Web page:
BUYER’S GUIDE, TVR Cerbera: what to look after when purchasing?

BUYER’S GUIDE, TVR Cerbera: what to look after when purchasing?

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There are mainly three kinds of engine in the modern TVRs: the Rv8 unit (TVR Chimaera, TVR Griffith), the Speed-6 (TVR Tuscan, TVR T350, TVR Tamora, TVR Sagaris) and the AJP V8, the first engine exclusively engineered and built for TVR purposes. It was used only on the Cerbera, with several layouts: 4.2, 4.5, Red Rose.

Starting from the engine of a TVR is crucial. Because every TVR is a very simple car, parts like gearbox, chassis, suspensions, differential, electrical system don’t need particoular cares. On the contrary, the engine is the most important part, that one which can influence in a decisive way your budget.

I WANT the Cerbera

If your aim is a TVR Cerbera, a very sporty car with 4 seats, the question is always the same: what to look out for when buying a Cerb? The first important suggestion is the usage. If you’re looking for a TVR Cerbera as a daily driver, many people say you should be prepared for such a car so sporty and fast. They suggest, otherwise, to look for a good TVR Chimaera, more confortable.

Do you know what’s a Cerbera?

A friend of mine, a very passionate Italian (how strange!) guy, who already owns a Porsche 993 Turbo, went to UK and came back home with a stunning Cerbera 4.5 MK2. He wasn’t so aware of what he was going to purchase but his passion deserved a TVR. Well, he currently said he won’t ever sell it!

Despite this, a TVR is an amazing car for who can “understand” her. Anyone who you’ll ask for an advice will tell you: “buy a TVR with your heart, not with the head”! Here’s a “voice”: “It’s a car that you will always be looking at the Temp and Oil pressure gauges when you are stuck in a traffic jam, it’s a car for an enthusiast, and there will always be something that needs doing to it – nothing major, just fixing little niggles, and you’ll always be striving to get it ‘just right'”.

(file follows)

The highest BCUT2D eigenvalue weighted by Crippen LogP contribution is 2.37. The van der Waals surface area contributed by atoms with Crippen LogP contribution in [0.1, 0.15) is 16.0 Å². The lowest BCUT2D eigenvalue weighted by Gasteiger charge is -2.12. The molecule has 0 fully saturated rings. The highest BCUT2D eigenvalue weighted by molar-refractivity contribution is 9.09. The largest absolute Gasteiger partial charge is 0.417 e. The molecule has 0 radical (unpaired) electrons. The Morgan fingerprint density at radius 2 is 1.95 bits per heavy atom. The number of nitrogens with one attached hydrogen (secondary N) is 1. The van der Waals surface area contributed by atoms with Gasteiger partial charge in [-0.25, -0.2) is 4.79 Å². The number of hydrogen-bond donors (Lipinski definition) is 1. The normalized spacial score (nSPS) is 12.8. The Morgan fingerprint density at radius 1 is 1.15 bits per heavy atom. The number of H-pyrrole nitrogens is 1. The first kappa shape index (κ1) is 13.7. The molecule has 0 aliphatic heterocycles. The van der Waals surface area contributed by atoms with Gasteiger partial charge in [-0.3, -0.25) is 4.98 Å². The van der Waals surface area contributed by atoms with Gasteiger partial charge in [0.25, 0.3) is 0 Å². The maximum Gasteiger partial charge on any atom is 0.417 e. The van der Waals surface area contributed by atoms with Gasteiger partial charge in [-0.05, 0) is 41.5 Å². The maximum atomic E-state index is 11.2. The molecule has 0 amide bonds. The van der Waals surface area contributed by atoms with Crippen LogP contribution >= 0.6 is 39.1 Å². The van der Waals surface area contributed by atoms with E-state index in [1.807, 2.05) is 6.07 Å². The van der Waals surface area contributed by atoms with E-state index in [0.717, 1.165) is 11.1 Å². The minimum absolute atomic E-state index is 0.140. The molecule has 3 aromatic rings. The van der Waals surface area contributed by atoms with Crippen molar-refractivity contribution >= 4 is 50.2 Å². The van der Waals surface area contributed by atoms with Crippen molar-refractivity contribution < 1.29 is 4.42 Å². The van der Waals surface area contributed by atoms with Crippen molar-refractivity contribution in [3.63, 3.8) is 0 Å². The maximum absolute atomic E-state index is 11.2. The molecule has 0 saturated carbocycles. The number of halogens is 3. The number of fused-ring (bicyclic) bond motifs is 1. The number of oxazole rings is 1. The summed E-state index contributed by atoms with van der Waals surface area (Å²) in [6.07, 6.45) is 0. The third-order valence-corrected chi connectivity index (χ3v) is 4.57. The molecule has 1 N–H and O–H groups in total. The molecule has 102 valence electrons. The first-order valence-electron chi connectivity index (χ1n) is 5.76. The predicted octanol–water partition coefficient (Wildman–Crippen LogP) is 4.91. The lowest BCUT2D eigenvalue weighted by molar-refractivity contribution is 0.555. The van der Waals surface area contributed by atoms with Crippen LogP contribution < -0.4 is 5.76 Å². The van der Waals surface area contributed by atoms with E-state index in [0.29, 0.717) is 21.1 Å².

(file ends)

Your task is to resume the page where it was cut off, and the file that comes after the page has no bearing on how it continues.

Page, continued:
AJP V8: great engine!

Almost all who know the TVR world and owned a TVR think the same thing: the AJP V8 engine is one of the best engines in TVR history.On the contrary, you’ll be always discouraged from considering a TVR Cerbera Speed-6 for its known problems in realibility. The AJP V8 is not too complex for a good mechanic and parts are easily available. In a general view, it would be better to avoid an old TVR Cerbera 4.2 as there’s a certain statistic of some problems with early cranks.

The gearbox is a standard Borg Warner T5 so easy to replace for not too much money. Diff is also a standard unit and not too expensive. Cerberas are quite cheap to run and maintain for a super car really.Many of the parts are no more than equivalents for a family car from the upper end of the market, BMW, Audi etc.

Maintenance

TVR Cerbera is a good choice as the poor man’s supercar but they do need looking after. 3k is the generally accepted annual average, the first year could cost you just a service cost or 4-8 thousand. The cheaper end would probably mean they need money spent on them and even a car with a good history does not mean there is a big bill around the corner.
(Chassis) Condition, (Service) History and driveability are most important things to examine when considering a TVR Cerbera. Under the bonnet is usually requested only to keep a check on levels, and leave the rest to the experts, of course a TVR specialist which obviously terns out a bit cheaper. They recommend every 6k, for a service (12k for a big one), around sort of £300-£400 for a half service, and £700-£800 for a full. Alternate.
Basically, a TVR Cerbera needs £2000 each year but you must be extremely awared of the car’s conditions and what was its maintenance story.

Pay attention on what you buy!

I write as last of the most important advice. Here is an experience from a TVR Cerbera owner:
I bought a car that had an incredible service history by a well known TVR specialist which I thought would be some assurance of the cars condition. I have already replaced, after 1 month, the shocks and overhauled the suspension, several boots, gaiters and bushes. As a matter of urgency I need to replace the metal & rubber coolant hoses, I have the wrong Tuscan Spiders on the front which foul the wishbones, some issues with the clutch and the list goes on. Now I run a small car repair business and am slightly embarrassed at having missed all these items when I looked at the car, but I have to say the previous owner took me out for a long run in the car and gave me all the time I needed to make my decision, I just got overwhelmed with the whole Cerbera experience and bought with my heart instead of my head. All of these issues will be sorted and I will have an incredible car to enjoy, if you just take your time look at several cars and when you have chosen one get it checked out before you commit to buy hopefully your TVR Cerbera experience will start in the best way”.

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